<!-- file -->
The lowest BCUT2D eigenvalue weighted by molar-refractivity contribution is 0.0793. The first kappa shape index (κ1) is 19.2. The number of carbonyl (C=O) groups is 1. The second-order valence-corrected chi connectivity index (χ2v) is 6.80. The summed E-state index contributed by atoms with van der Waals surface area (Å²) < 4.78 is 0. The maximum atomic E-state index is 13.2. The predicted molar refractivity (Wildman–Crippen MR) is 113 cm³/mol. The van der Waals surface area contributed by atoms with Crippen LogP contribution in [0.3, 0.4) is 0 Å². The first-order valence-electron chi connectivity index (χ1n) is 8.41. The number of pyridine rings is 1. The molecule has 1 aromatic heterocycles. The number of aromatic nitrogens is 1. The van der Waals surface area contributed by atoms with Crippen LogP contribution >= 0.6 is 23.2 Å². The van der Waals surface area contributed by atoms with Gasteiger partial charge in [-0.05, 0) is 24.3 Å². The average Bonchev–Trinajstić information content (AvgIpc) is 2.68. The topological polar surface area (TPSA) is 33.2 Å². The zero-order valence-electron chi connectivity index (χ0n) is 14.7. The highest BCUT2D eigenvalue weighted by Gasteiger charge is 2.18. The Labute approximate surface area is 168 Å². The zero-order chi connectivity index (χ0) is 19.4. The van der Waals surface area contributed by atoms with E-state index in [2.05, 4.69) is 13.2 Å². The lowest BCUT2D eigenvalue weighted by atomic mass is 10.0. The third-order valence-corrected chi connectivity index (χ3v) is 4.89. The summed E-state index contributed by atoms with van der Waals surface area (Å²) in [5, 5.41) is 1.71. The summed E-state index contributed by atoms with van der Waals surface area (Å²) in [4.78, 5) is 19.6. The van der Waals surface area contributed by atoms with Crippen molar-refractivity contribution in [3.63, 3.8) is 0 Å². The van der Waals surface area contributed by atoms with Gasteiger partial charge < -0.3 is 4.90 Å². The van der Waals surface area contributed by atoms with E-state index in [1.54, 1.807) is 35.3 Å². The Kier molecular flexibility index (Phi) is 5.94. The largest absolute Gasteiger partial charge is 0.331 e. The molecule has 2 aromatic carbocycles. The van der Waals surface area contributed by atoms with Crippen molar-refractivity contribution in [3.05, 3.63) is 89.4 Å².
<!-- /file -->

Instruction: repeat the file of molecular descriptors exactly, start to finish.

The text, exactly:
The lowest BCUT2D eigenvalue weighted by molar-refractivity contribution is 0.0793. The first kappa shape index (κ1) is 19.2. The number of carbonyl (C=O) groups is 1. The second-order valence-corrected chi connectivity index (χ2v) is 6.80. The summed E-state index contributed by atoms with van der Waals surface area (Å²) < 4.78 is 0. The maximum atomic E-state index is 13.2. The predicted molar refractivity (Wildman–Crippen MR) is 113 cm³/mol. The van der Waals surface area contributed by atoms with Crippen LogP contribution in [0.3, 0.4) is 0 Å². The first-order valence-electron chi connectivity index (χ1n) is 8.41. The number of pyridine rings is 1. The molecule has 1 aromatic heterocycles. The number of aromatic nitrogens is 1. The van der Waals surface area contributed by atoms with Crippen LogP contribution >= 0.6 is 23.2 Å². The van der Waals surface area contributed by atoms with Gasteiger partial charge in [-0.05, 0) is 24.3 Å². The average Bonchev–Trinajstić information content (AvgIpc) is 2.68. The topological polar surface area (TPSA) is 33.2 Å². The zero-order valence-electron chi connectivity index (χ0n) is 14.7. The highest BCUT2D eigenvalue weighted by Gasteiger charge is 2.18. The Labute approximate surface area is 168 Å². The zero-order chi connectivity index (χ0) is 19.4. The van der Waals surface area contributed by atoms with E-state index in [2.05, 4.69) is 13.2 Å². The lowest BCUT2D eigenvalue weighted by atomic mass is 10.0. The third-order valence-corrected chi connectivity index (χ3v) is 4.89. The summed E-state index contributed by atoms with van der Waals surface area (Å²) in [5, 5.41) is 1.71. The summed E-state index contributed by atoms with van der Waals surface area (Å²) in [4.78, 5) is 19.6. The van der Waals surface area contributed by atoms with Crippen molar-refractivity contribution in [3.63, 3.8) is 0 Å². The van der Waals surface area contributed by atoms with Gasteiger partial charge < -0.3 is 4.90 Å². The van der Waals surface area contributed by atoms with E-state index in [1.54, 1.807) is 35.3 Å². The Kier molecular flexibility index (Phi) is 5.94. The largest absolute Gasteiger partial charge is 0.331 e. The molecule has 2 aromatic carbocycles. The van der Waals surface area contributed by atoms with Crippen molar-refractivity contribution in [3.05, 3.63) is 89.4 Å².